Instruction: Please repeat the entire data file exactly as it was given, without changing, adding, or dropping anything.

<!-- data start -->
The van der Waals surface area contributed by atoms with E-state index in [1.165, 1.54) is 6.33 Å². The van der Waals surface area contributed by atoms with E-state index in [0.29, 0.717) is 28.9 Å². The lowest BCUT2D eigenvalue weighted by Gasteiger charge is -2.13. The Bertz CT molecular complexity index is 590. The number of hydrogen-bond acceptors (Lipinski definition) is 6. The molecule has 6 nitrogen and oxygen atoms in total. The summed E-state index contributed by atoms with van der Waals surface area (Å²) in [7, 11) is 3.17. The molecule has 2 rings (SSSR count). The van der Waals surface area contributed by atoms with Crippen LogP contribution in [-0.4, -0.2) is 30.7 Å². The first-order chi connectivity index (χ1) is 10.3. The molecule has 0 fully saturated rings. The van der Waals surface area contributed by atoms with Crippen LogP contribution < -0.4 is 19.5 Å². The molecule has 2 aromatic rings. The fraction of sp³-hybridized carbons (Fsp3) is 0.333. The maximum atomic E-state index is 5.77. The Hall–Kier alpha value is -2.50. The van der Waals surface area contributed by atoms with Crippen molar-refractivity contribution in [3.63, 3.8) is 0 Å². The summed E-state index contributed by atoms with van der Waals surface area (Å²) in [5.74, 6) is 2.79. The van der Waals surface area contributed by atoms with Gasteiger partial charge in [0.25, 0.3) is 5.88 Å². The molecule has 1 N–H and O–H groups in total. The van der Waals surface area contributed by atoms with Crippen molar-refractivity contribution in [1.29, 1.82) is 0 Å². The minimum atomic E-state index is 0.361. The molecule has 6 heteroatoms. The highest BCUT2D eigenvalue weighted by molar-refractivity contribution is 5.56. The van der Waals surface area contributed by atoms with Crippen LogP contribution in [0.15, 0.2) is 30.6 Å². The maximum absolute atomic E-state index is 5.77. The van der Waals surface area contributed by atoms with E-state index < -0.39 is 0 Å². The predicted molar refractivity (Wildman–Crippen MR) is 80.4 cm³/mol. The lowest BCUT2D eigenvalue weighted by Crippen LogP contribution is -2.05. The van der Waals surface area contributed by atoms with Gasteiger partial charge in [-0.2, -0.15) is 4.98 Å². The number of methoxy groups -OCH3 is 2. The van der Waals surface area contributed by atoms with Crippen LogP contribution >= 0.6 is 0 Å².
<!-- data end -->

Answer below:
The van der Waals surface area contributed by atoms with E-state index in [1.165, 1.54) is 6.33 Å². The van der Waals surface area contributed by atoms with E-state index in [0.29, 0.717) is 28.9 Å². The lowest BCUT2D eigenvalue weighted by Gasteiger charge is -2.13. The Bertz CT molecular complexity index is 590. The number of hydrogen-bond acceptors (Lipinski definition) is 6. The molecule has 6 nitrogen and oxygen atoms in total. The summed E-state index contributed by atoms with van der Waals surface area (Å²) in [7, 11) is 3.17. The molecule has 2 rings (SSSR count). The van der Waals surface area contributed by atoms with Crippen LogP contribution in [-0.4, -0.2) is 30.7 Å². The first-order chi connectivity index (χ1) is 10.3. The molecule has 0 fully saturated rings. The van der Waals surface area contributed by atoms with Crippen LogP contribution < -0.4 is 19.5 Å². The molecule has 2 aromatic rings. The fraction of sp³-hybridized carbons (Fsp3) is 0.333. The maximum atomic E-state index is 5.77. The Hall–Kier alpha value is -2.50. The van der Waals surface area contributed by atoms with Crippen molar-refractivity contribution in [3.63, 3.8) is 0 Å². The summed E-state index contributed by atoms with van der Waals surface area (Å²) in [5.74, 6) is 2.79. The van der Waals surface area contributed by atoms with Gasteiger partial charge in [0.25, 0.3) is 5.88 Å². The molecule has 1 N–H and O–H groups in total. The van der Waals surface area contributed by atoms with Crippen molar-refractivity contribution in [1.29, 1.82) is 0 Å². The minimum atomic E-state index is 0.361. The molecule has 6 heteroatoms. The highest BCUT2D eigenvalue weighted by molar-refractivity contribution is 5.56. The van der Waals surface area contributed by atoms with Crippen LogP contribution in [0.15, 0.2) is 30.6 Å². The maximum absolute atomic E-state index is 5.77. The van der Waals surface area contributed by atoms with E-state index < -0.39 is 0 Å². The predicted molar refractivity (Wildman–Crippen MR) is 80.4 cm³/mol. The lowest BCUT2D eigenvalue weighted by Crippen LogP contribution is -2.05. The van der Waals surface area contributed by atoms with Gasteiger partial charge in [-0.2, -0.15) is 4.98 Å². The number of methoxy groups -OCH3 is 2. The van der Waals surface area contributed by atoms with Crippen LogP contribution >= 0.6 is 0 Å².